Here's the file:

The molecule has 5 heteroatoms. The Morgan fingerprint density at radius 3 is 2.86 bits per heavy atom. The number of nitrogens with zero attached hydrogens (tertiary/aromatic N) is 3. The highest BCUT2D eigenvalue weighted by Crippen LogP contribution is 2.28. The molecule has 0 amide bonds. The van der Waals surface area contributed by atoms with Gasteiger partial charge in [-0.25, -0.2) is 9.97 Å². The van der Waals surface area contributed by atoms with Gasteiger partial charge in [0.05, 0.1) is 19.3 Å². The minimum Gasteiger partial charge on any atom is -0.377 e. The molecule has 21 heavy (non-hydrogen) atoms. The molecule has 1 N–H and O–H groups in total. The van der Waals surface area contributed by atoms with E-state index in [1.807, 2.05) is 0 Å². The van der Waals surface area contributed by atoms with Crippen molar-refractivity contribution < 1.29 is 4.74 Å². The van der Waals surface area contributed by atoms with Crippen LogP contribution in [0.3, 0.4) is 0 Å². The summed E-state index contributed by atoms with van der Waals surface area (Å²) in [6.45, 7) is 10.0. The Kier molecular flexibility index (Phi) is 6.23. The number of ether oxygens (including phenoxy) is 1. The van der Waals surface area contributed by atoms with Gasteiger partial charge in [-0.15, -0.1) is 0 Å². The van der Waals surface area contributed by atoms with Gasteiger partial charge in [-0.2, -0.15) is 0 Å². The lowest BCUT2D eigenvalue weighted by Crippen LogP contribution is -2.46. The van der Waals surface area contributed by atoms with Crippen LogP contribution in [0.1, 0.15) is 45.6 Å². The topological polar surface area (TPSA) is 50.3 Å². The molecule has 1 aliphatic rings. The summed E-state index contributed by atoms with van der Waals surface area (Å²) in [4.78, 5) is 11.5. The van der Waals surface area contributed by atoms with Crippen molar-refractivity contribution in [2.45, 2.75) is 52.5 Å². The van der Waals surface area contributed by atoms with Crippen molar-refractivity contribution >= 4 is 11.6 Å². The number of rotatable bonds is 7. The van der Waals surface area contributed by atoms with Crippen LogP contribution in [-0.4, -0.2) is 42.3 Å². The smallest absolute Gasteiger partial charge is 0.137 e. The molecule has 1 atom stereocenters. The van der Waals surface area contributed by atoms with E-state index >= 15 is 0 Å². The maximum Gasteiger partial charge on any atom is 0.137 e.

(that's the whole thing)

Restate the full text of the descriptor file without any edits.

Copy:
The molecule has 5 heteroatoms. The Morgan fingerprint density at radius 3 is 2.86 bits per heavy atom. The number of nitrogens with zero attached hydrogens (tertiary/aromatic N) is 3. The highest BCUT2D eigenvalue weighted by Crippen LogP contribution is 2.28. The molecule has 0 amide bonds. The van der Waals surface area contributed by atoms with Gasteiger partial charge in [-0.25, -0.2) is 9.97 Å². The van der Waals surface area contributed by atoms with Gasteiger partial charge in [0.05, 0.1) is 19.3 Å². The minimum Gasteiger partial charge on any atom is -0.377 e. The molecule has 21 heavy (non-hydrogen) atoms. The molecule has 1 N–H and O–H groups in total. The van der Waals surface area contributed by atoms with E-state index in [1.807, 2.05) is 0 Å². The van der Waals surface area contributed by atoms with Crippen molar-refractivity contribution < 1.29 is 4.74 Å². The van der Waals surface area contributed by atoms with Crippen LogP contribution in [0.3, 0.4) is 0 Å². The summed E-state index contributed by atoms with van der Waals surface area (Å²) in [6.45, 7) is 10.0. The Kier molecular flexibility index (Phi) is 6.23. The number of ether oxygens (including phenoxy) is 1. The van der Waals surface area contributed by atoms with Gasteiger partial charge in [-0.15, -0.1) is 0 Å². The van der Waals surface area contributed by atoms with Gasteiger partial charge in [-0.2, -0.15) is 0 Å². The lowest BCUT2D eigenvalue weighted by Crippen LogP contribution is -2.46. The van der Waals surface area contributed by atoms with Crippen LogP contribution in [0.1, 0.15) is 45.6 Å². The topological polar surface area (TPSA) is 50.3 Å². The molecule has 1 aliphatic rings. The summed E-state index contributed by atoms with van der Waals surface area (Å²) in [4.78, 5) is 11.5. The van der Waals surface area contributed by atoms with Crippen molar-refractivity contribution in [2.45, 2.75) is 52.5 Å². The van der Waals surface area contributed by atoms with Crippen molar-refractivity contribution >= 4 is 11.6 Å². The number of rotatable bonds is 7. The van der Waals surface area contributed by atoms with Crippen LogP contribution in [-0.4, -0.2) is 42.3 Å². The smallest absolute Gasteiger partial charge is 0.137 e. The molecule has 1 atom stereocenters. The van der Waals surface area contributed by atoms with E-state index >= 15 is 0 Å². The maximum Gasteiger partial charge on any atom is 0.137 e.